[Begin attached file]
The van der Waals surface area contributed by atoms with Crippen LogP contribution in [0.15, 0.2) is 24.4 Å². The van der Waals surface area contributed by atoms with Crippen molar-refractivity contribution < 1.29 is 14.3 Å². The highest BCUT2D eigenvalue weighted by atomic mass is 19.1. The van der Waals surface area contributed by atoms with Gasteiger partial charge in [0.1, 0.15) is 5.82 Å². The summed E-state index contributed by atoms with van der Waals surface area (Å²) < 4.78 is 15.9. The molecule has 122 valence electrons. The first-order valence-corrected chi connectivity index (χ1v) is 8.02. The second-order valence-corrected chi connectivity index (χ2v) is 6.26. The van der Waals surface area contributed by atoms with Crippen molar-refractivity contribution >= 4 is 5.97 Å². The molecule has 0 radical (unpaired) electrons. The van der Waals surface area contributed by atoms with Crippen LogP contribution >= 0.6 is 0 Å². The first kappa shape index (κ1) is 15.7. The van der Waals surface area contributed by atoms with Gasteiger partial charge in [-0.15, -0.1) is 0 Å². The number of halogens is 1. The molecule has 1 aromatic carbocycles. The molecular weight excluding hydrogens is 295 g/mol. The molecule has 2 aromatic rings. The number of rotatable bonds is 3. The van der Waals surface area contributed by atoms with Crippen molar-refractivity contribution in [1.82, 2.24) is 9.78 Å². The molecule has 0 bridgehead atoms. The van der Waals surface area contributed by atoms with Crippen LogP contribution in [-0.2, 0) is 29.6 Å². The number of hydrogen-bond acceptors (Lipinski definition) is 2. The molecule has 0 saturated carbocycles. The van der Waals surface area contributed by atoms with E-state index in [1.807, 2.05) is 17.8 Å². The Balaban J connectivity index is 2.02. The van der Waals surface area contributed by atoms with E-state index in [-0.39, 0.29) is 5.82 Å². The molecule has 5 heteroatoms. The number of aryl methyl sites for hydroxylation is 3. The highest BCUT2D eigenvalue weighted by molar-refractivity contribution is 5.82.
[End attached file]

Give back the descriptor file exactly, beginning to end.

The van der Waals surface area contributed by atoms with Crippen LogP contribution in [0.15, 0.2) is 24.4 Å². The van der Waals surface area contributed by atoms with Crippen molar-refractivity contribution < 1.29 is 14.3 Å². The highest BCUT2D eigenvalue weighted by atomic mass is 19.1. The van der Waals surface area contributed by atoms with Gasteiger partial charge in [0.1, 0.15) is 5.82 Å². The summed E-state index contributed by atoms with van der Waals surface area (Å²) < 4.78 is 15.9. The molecule has 122 valence electrons. The first-order valence-corrected chi connectivity index (χ1v) is 8.02. The second-order valence-corrected chi connectivity index (χ2v) is 6.26. The van der Waals surface area contributed by atoms with Crippen molar-refractivity contribution >= 4 is 5.97 Å². The molecule has 0 radical (unpaired) electrons. The van der Waals surface area contributed by atoms with Crippen LogP contribution >= 0.6 is 0 Å². The first kappa shape index (κ1) is 15.7. The van der Waals surface area contributed by atoms with Gasteiger partial charge in [-0.15, -0.1) is 0 Å². The number of halogens is 1. The molecule has 1 aromatic carbocycles. The molecular weight excluding hydrogens is 295 g/mol. The molecule has 2 aromatic rings. The number of rotatable bonds is 3. The van der Waals surface area contributed by atoms with Crippen molar-refractivity contribution in [1.82, 2.24) is 9.78 Å². The molecule has 0 bridgehead atoms. The van der Waals surface area contributed by atoms with Crippen LogP contribution in [-0.2, 0) is 29.6 Å². The number of hydrogen-bond acceptors (Lipinski definition) is 2. The molecule has 0 saturated carbocycles. The van der Waals surface area contributed by atoms with E-state index in [1.807, 2.05) is 17.8 Å². The Balaban J connectivity index is 2.02. The van der Waals surface area contributed by atoms with E-state index in [-0.39, 0.29) is 5.82 Å². The molecule has 5 heteroatoms. The number of aryl methyl sites for hydroxylation is 3. The highest BCUT2D eigenvalue weighted by molar-refractivity contribution is 5.82.